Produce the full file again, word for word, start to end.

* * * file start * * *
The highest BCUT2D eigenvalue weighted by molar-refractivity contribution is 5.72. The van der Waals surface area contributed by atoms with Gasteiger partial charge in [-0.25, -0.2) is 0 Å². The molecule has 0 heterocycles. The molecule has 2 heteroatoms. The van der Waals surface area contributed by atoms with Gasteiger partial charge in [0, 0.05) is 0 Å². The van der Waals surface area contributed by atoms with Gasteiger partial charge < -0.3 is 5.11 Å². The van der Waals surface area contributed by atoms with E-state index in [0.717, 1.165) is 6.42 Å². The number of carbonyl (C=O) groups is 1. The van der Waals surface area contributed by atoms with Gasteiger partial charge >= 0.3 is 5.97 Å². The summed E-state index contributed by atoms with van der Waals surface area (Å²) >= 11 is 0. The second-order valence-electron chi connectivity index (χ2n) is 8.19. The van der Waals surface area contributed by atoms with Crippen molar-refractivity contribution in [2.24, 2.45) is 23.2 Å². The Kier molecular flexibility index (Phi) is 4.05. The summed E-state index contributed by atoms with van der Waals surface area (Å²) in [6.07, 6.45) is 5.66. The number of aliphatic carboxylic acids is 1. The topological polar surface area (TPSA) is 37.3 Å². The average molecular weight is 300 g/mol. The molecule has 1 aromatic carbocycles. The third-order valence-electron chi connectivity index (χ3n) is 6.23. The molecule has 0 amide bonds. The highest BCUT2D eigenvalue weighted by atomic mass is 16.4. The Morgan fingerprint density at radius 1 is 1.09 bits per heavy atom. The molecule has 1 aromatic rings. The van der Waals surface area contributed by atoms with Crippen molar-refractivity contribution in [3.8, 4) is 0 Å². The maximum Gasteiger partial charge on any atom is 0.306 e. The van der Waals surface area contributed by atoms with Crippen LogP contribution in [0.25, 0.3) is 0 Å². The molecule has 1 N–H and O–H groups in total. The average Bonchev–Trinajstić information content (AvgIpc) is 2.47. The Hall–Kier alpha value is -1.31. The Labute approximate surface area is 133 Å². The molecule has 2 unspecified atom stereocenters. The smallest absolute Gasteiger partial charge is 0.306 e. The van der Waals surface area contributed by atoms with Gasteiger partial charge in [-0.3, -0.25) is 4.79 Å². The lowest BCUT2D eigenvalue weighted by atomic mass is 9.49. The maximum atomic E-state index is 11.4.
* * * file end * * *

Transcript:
The highest BCUT2D eigenvalue weighted by molar-refractivity contribution is 5.72. The van der Waals surface area contributed by atoms with Gasteiger partial charge in [-0.25, -0.2) is 0 Å². The molecule has 0 heterocycles. The molecule has 2 heteroatoms. The van der Waals surface area contributed by atoms with Gasteiger partial charge in [0, 0.05) is 0 Å². The van der Waals surface area contributed by atoms with Gasteiger partial charge < -0.3 is 5.11 Å². The van der Waals surface area contributed by atoms with E-state index in [0.717, 1.165) is 6.42 Å². The number of carbonyl (C=O) groups is 1. The van der Waals surface area contributed by atoms with Gasteiger partial charge >= 0.3 is 5.97 Å². The summed E-state index contributed by atoms with van der Waals surface area (Å²) >= 11 is 0. The second-order valence-electron chi connectivity index (χ2n) is 8.19. The van der Waals surface area contributed by atoms with Crippen molar-refractivity contribution in [2.24, 2.45) is 23.2 Å². The Kier molecular flexibility index (Phi) is 4.05. The summed E-state index contributed by atoms with van der Waals surface area (Å²) in [6.07, 6.45) is 5.66. The number of aliphatic carboxylic acids is 1. The topological polar surface area (TPSA) is 37.3 Å². The average molecular weight is 300 g/mol. The molecule has 1 aromatic carbocycles. The third-order valence-electron chi connectivity index (χ3n) is 6.23. The molecule has 0 amide bonds. The highest BCUT2D eigenvalue weighted by atomic mass is 16.4. The Morgan fingerprint density at radius 1 is 1.09 bits per heavy atom. The molecule has 1 aromatic rings. The van der Waals surface area contributed by atoms with Crippen molar-refractivity contribution in [3.8, 4) is 0 Å². The maximum Gasteiger partial charge on any atom is 0.306 e. The van der Waals surface area contributed by atoms with Crippen LogP contribution in [0.25, 0.3) is 0 Å². The molecule has 1 N–H and O–H groups in total. The average Bonchev–Trinajstić information content (AvgIpc) is 2.47. The Hall–Kier alpha value is -1.31. The Labute approximate surface area is 133 Å². The molecule has 2 unspecified atom stereocenters. The smallest absolute Gasteiger partial charge is 0.306 e. The van der Waals surface area contributed by atoms with Gasteiger partial charge in [-0.3, -0.25) is 4.79 Å². The lowest BCUT2D eigenvalue weighted by atomic mass is 9.49. The maximum atomic E-state index is 11.4.